Acting EPA head, regional official ensnared in Windsorgate email scandal

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News,Watchdog,Mark Flatten

Newly disclosed documents show the acting head of the U.S. Environmental Protection Agency used a private email account to conduct official business, the same practice that contributed to the downfall of his predecessor.

Bob Perciasepe, acting administrator of the EPA, sent at least one business email using a personal account in July 2010, according to a trove of more than 1,200 pages of documents released Friday by the agency under court order.

While the email merely forwarded an article about the agency, it shows that Perciasepe was using a private account for official business, an apparent violation of the federal transparency laws and regulations that require official email accounts to be used on government matters.

Failing to do so could result in the illegal emails not being produced in response to Freedom of Information Act requests.

The latest email release from EPA also shows that Perciasepe was communicating with "Richard Windsor," the phony name used by former EPA Administrator Lisa Jackson to shield official emails from public release under the FOIA.

Jackson resigned in December shortly after a federal court ordered the EPA to release all emails to or from "Richard Windsor" as part of a freedom of information lawsuit filed by the Competitive Enterprise Institute. The think tank sought all emails using the pseudonym.

Jackson was replaced on an acting basis by Perciasepe.

"Now we know that Lisa Jackson's acting replacement, Bob Perciasepe, appears to have been doing the same thing to dodge the agency's mandatory recordkeeping policy," said Sen. David Vitter, R-La., the ranking minority member of the Senate Environment and Public Works Committee.

Vitter recently joined with Rep. Darrell Issa, R-Calif., who chairs the House Committee on Oversight and Government Reform to investigate the use by EPA officials of false names and private email accounts to conduct official business.

"EPA owes us all some answers about their absolute disregard for transparency, especially from their acting administrator or any potential nominee to be administrator," Vitter said.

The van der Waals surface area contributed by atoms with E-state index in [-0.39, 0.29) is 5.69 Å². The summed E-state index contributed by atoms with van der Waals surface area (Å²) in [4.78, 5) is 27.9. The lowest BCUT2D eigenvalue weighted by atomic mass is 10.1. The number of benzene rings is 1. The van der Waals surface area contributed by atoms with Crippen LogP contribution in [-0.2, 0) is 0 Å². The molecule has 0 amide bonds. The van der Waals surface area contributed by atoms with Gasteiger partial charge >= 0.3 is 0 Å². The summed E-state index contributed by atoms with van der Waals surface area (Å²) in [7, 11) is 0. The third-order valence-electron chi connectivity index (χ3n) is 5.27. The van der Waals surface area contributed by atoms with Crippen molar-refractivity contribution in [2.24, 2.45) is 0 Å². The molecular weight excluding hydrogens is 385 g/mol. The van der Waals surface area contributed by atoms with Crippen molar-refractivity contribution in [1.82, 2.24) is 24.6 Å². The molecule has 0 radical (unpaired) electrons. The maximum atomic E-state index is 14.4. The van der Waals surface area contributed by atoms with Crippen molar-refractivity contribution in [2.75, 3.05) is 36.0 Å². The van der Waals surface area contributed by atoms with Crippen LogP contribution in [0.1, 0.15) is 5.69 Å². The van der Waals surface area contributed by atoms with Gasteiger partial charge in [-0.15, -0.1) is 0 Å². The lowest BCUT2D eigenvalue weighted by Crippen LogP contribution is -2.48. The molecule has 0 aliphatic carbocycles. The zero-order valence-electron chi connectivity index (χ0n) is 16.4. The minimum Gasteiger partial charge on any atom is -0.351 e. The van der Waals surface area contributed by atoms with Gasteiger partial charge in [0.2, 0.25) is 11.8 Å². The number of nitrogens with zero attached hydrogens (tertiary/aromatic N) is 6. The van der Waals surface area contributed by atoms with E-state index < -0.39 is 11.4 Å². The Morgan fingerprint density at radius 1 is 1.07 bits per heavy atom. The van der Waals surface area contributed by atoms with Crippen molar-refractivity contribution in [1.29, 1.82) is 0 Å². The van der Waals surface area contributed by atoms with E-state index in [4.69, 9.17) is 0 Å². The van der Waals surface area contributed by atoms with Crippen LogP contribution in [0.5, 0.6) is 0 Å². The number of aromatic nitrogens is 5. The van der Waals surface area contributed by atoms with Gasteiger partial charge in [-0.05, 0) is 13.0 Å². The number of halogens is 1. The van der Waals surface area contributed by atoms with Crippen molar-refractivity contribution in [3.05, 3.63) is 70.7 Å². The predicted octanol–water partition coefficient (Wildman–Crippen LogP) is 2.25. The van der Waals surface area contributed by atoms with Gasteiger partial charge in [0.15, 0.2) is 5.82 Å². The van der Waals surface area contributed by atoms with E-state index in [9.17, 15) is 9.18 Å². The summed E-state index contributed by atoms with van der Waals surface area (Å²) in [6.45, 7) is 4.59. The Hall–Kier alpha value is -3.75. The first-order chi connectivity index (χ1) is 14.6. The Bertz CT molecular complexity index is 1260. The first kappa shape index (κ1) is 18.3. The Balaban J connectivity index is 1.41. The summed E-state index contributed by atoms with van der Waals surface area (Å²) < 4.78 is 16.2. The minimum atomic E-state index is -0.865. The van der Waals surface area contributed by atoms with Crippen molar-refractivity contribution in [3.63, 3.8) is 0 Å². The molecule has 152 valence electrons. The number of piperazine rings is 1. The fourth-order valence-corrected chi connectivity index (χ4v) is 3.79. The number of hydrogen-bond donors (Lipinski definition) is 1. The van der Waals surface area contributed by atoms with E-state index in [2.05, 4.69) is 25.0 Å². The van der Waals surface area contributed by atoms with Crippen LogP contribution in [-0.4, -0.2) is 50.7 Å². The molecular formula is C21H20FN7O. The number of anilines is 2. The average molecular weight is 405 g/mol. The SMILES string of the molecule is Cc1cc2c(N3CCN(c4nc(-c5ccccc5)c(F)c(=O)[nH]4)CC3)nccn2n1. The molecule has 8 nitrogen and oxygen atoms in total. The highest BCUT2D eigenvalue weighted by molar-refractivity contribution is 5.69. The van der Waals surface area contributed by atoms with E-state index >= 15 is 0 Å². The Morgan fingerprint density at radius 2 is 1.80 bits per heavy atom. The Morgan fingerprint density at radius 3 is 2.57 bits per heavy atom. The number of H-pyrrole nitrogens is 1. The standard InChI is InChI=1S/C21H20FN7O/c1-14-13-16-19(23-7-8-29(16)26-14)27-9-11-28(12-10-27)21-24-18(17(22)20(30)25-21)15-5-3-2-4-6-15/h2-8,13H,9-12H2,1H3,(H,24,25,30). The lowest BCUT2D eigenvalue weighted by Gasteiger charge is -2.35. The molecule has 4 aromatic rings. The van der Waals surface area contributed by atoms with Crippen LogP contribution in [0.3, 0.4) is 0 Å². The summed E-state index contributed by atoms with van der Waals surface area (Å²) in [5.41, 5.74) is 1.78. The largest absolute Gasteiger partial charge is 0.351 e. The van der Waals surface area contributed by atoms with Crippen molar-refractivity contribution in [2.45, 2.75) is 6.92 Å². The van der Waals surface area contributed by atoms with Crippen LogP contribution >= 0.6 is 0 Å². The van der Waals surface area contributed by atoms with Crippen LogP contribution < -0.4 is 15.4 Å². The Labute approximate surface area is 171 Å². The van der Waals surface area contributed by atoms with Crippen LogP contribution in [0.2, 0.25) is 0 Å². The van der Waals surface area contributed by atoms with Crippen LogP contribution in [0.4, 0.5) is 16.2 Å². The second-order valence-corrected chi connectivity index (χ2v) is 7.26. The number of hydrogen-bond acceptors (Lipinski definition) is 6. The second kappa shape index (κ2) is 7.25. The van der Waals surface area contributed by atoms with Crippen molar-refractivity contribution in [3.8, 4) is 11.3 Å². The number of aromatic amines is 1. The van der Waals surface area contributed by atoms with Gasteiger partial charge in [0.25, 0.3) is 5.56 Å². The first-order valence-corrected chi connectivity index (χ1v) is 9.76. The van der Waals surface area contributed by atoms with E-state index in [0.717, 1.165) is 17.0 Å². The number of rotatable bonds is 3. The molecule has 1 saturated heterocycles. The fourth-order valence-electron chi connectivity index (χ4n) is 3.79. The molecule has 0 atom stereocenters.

Another EPA official who was targeted in the widening congressional investigation, Region 8 Administrator James Martin, is resigning this week, only weeks after Vitter and Issa sent him a letter asking about his use of personal accounts to conduct official business, according to Vitter's statement.

EPA officials, including Perciasepe, did not return calls seeking comment.

"There's a lot of information in these emails that warrant further investigation, but it is clear that EPA continues to abuse exemptions under FOIA law with significant redactions of information to avoid transparency," Vitter said.

The 2010 email from Perciasepe forwarded a New York Times article about EPA weighing the risks of hydraulic fracturing to extract natural gas in Pennsylvania and other states.

The name on the account is bob@perciasepe.org. The subject line says "Fracking PA Hearing in NYT," and the email does not include additional commentary.

Aside from "Richard Windsor," other recipients of the Perciasepe email are Bob Sussman, senior policy counsel to the EPA administrator, and Seth Oster, former associate administrator for external affairs at EPA and a senior advisor to Jackson.

Federal law prohibits the use of false names in emails or other communications regarding official business.

The Competitive Enterprise Institute and its senior fellow, Christopher Horner, sued in federal court seeking to force the release of the Richard Windsor emails by EPA.

When EPA refused to turn over the Richard Windsor emails, CEI and Horner appealed to the U.S. District Court for the District of Columbia, which ordered the estimated 12,000 emails associated with Jackson's non de plume released in four separate tranches of approximately 3,000 each.

The first release occurred in January and included only about 2,100 emails and excluded, without explanation, another 900. Federal officials are required by the law to cite a specific FOIA exemption to justify all exemptions and redactions.

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